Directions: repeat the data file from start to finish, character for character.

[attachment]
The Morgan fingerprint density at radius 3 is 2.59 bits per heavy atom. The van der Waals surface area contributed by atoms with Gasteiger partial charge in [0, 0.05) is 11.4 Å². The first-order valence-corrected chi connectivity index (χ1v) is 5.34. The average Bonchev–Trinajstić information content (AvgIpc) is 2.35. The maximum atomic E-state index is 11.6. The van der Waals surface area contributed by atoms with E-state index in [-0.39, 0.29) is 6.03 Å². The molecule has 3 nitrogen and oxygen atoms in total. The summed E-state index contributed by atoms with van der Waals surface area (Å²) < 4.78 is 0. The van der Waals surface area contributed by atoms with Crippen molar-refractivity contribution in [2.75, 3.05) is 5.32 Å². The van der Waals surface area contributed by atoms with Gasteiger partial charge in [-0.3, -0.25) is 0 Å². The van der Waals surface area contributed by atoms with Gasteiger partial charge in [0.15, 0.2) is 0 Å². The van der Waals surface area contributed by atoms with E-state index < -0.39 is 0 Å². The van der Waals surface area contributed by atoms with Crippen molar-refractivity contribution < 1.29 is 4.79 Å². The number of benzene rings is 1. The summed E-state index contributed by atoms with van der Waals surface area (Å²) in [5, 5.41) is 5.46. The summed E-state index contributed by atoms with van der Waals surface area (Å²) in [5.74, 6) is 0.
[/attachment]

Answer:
The Morgan fingerprint density at radius 3 is 2.59 bits per heavy atom. The van der Waals surface area contributed by atoms with Gasteiger partial charge in [0, 0.05) is 11.4 Å². The first-order valence-corrected chi connectivity index (χ1v) is 5.34. The average Bonchev–Trinajstić information content (AvgIpc) is 2.35. The maximum atomic E-state index is 11.6. The van der Waals surface area contributed by atoms with E-state index in [-0.39, 0.29) is 6.03 Å². The molecule has 3 nitrogen and oxygen atoms in total. The summed E-state index contributed by atoms with van der Waals surface area (Å²) < 4.78 is 0. The van der Waals surface area contributed by atoms with Crippen molar-refractivity contribution in [2.75, 3.05) is 5.32 Å². The van der Waals surface area contributed by atoms with Gasteiger partial charge in [-0.3, -0.25) is 0 Å². The van der Waals surface area contributed by atoms with Gasteiger partial charge in [0.15, 0.2) is 0 Å². The van der Waals surface area contributed by atoms with E-state index < -0.39 is 0 Å². The van der Waals surface area contributed by atoms with Crippen molar-refractivity contribution < 1.29 is 4.79 Å². The number of benzene rings is 1. The summed E-state index contributed by atoms with van der Waals surface area (Å²) in [5, 5.41) is 5.46. The summed E-state index contributed by atoms with van der Waals surface area (Å²) in [5.74, 6) is 0.